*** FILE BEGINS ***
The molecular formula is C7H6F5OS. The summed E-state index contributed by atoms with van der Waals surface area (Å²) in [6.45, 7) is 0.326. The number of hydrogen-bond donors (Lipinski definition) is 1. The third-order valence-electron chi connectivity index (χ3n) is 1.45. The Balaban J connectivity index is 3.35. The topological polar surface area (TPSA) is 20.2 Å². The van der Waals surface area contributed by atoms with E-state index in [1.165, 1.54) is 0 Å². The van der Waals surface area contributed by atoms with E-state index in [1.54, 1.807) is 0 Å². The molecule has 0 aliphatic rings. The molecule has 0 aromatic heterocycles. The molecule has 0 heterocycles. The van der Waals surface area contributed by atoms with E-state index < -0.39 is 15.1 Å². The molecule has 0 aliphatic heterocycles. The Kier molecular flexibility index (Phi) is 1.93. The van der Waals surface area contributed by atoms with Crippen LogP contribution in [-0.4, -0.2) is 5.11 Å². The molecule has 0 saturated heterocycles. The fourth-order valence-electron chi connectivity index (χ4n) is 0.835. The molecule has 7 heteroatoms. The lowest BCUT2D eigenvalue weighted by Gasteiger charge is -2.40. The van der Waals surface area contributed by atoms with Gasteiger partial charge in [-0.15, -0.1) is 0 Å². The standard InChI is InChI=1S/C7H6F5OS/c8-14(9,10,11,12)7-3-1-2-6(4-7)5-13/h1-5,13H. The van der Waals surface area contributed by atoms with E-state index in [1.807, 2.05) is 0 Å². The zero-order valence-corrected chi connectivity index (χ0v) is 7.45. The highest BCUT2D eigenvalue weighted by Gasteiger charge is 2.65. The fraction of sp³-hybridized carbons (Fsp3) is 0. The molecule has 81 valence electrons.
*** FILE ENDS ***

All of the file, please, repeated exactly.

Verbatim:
The molecular formula is C7H6F5OS. The summed E-state index contributed by atoms with van der Waals surface area (Å²) in [6.45, 7) is 0.326. The number of hydrogen-bond donors (Lipinski definition) is 1. The third-order valence-electron chi connectivity index (χ3n) is 1.45. The Balaban J connectivity index is 3.35. The topological polar surface area (TPSA) is 20.2 Å². The van der Waals surface area contributed by atoms with E-state index in [1.165, 1.54) is 0 Å². The van der Waals surface area contributed by atoms with E-state index in [1.54, 1.807) is 0 Å². The molecule has 0 aliphatic rings. The molecule has 0 aromatic heterocycles. The molecule has 0 heterocycles. The van der Waals surface area contributed by atoms with E-state index < -0.39 is 15.1 Å². The molecule has 0 aliphatic heterocycles. The Kier molecular flexibility index (Phi) is 1.93. The van der Waals surface area contributed by atoms with Crippen LogP contribution in [-0.4, -0.2) is 5.11 Å². The molecule has 0 saturated heterocycles. The fourth-order valence-electron chi connectivity index (χ4n) is 0.835. The molecule has 7 heteroatoms. The lowest BCUT2D eigenvalue weighted by Gasteiger charge is -2.40. The van der Waals surface area contributed by atoms with Gasteiger partial charge in [-0.15, -0.1) is 0 Å². The standard InChI is InChI=1S/C7H6F5OS/c8-14(9,10,11,12)7-3-1-2-6(4-7)5-13/h1-5,13H. The van der Waals surface area contributed by atoms with E-state index in [1.807, 2.05) is 0 Å². The zero-order valence-corrected chi connectivity index (χ0v) is 7.45. The highest BCUT2D eigenvalue weighted by Gasteiger charge is 2.65. The fraction of sp³-hybridized carbons (Fsp3) is 0. The molecule has 81 valence electrons.